Kukla's Korner Hockey
Entries with the tag: aaron rome
FRISCO, Texas - Dallas Stars General Manager Jim Nill announced today the club used a compliance buyout, as allowed by the NHL's Collective Bargaining Agreement, on defenseman Aaron Rome. Rome had one year remaining on his current, three-year contract with Dallas.
Rome, 30, earned one assist in 25 games with Dallas during the 2013-14 regular season, and appeared in one postseason contest with the club. He also recorded one assist in eight regular season contests with the Texas Stars of the American Hockey League. In his two seasons with Dallas, the Nesbitt, Manitoba native earned six points, all assists, in 52 regular-season contests.
Rome has tallied 28 career points (6-22=28) in 226 regular-season games with Anaheim, Columbus, Vancouver and Dallas. Originally selected by Los Angeles in the fourth round (104th overall) of the 2002 NHL Draft, the 6-foot-1, 220-pound defenseman was signed by Dallas as a free agent on July 1, 2012.
Devante Smith-Pelly was the recipient last night and did return to the game while Rome also received a game misconduct.
CBC’s John F. Molinaro talks to former NHL official Dan Marouelli, a veteran of four Stanley Cup Finals.
CBCSports.ca: Will the NHL talk to the officials before the game tonight?
Marouelli: Absolutely. Terry Gregson [the NHL’s director of officiating] and Kris King [series supervisor] will sit down with them for sure. The big message Terry and Kris will send to them is that the precedent has been set. There’s been a lack of discipline. It was a very aggressive hockey game last time. I would be looking to have them set the tone early in this hockey game. But they will also tell them not to overreact, and therein lies the fine line. Gregson and King will inform both coaches and both GMs of the direction the officials will go if things start to go south tonight.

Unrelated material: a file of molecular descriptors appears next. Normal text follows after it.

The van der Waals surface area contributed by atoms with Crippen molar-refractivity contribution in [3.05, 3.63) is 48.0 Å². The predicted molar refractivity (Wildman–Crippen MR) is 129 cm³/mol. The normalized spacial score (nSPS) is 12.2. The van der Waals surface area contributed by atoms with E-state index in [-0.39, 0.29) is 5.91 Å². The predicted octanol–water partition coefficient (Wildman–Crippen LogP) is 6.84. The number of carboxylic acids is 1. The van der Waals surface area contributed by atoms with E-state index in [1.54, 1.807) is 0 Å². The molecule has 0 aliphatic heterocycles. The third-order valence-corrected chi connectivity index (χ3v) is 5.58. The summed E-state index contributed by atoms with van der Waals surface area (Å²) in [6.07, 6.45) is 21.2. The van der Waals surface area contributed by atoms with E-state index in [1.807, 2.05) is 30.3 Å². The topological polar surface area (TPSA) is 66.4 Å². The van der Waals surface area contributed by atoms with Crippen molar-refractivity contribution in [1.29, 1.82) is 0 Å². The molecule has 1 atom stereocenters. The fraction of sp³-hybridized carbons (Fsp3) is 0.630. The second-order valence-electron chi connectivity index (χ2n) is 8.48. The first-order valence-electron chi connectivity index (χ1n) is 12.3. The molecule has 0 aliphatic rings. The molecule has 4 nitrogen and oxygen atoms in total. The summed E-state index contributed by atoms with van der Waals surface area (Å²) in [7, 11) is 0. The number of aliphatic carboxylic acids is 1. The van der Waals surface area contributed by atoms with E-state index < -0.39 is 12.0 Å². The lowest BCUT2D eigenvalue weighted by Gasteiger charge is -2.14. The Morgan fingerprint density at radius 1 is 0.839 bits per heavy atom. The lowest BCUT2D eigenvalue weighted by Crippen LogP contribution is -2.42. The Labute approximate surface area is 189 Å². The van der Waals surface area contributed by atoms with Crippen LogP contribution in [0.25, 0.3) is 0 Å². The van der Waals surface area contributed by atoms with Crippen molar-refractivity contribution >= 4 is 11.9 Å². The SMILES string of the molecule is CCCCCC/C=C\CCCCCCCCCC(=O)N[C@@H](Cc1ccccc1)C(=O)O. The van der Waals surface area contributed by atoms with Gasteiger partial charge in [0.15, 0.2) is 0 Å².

CBCSports.ca: How do officials tread that fine line?
Marouelli: You need to establish your presence early, and normally that’s through some form of verbal communication with the coaches or role players who are out on the ice. Any time when I was involved in games like this, I was quick to verbalize to the bench and to any players that needed to be cautioned, and then make sure you follow through quickly when something happens.
and much more on the Rome/Horton situation, and other officiating issues
Is trading Aaron Rome for Nathan Horton a trade you would make?
Didn’t think so. But we’re not the the Vancouver Canucks, who will gladly lose the journeyman defenseman for the remainder of the Stanley Cup Final, knowing the Boston Bruins will be without Nathan Horton, one of their top-six forwards, for the remainder of the series thanks to Rome’s crushing, late hit in Game 3.
Listening to each team is useless in this instance. The Bruins have been robbed of one of their top players, so they aren’t in a forgiving mood. The Canucks are singing that ‘Gee, Aaron’s a great guy, not a dirty player” dirge.
That drops the problem into the lap of the NHL’s Hockey Operations department, which is stuck in a damned if you do, damned if you don’t situation. Rome was tossed from the game on the hit, considered late by just about everyone not wearing a Canucks sweater. But if the punishment is to fit the crime, shouldn’t the Canucks lose a player akin to Horton’s value for the remainder of the Final. Can anyone say the Canucks aren’t benefiting in this “trade”?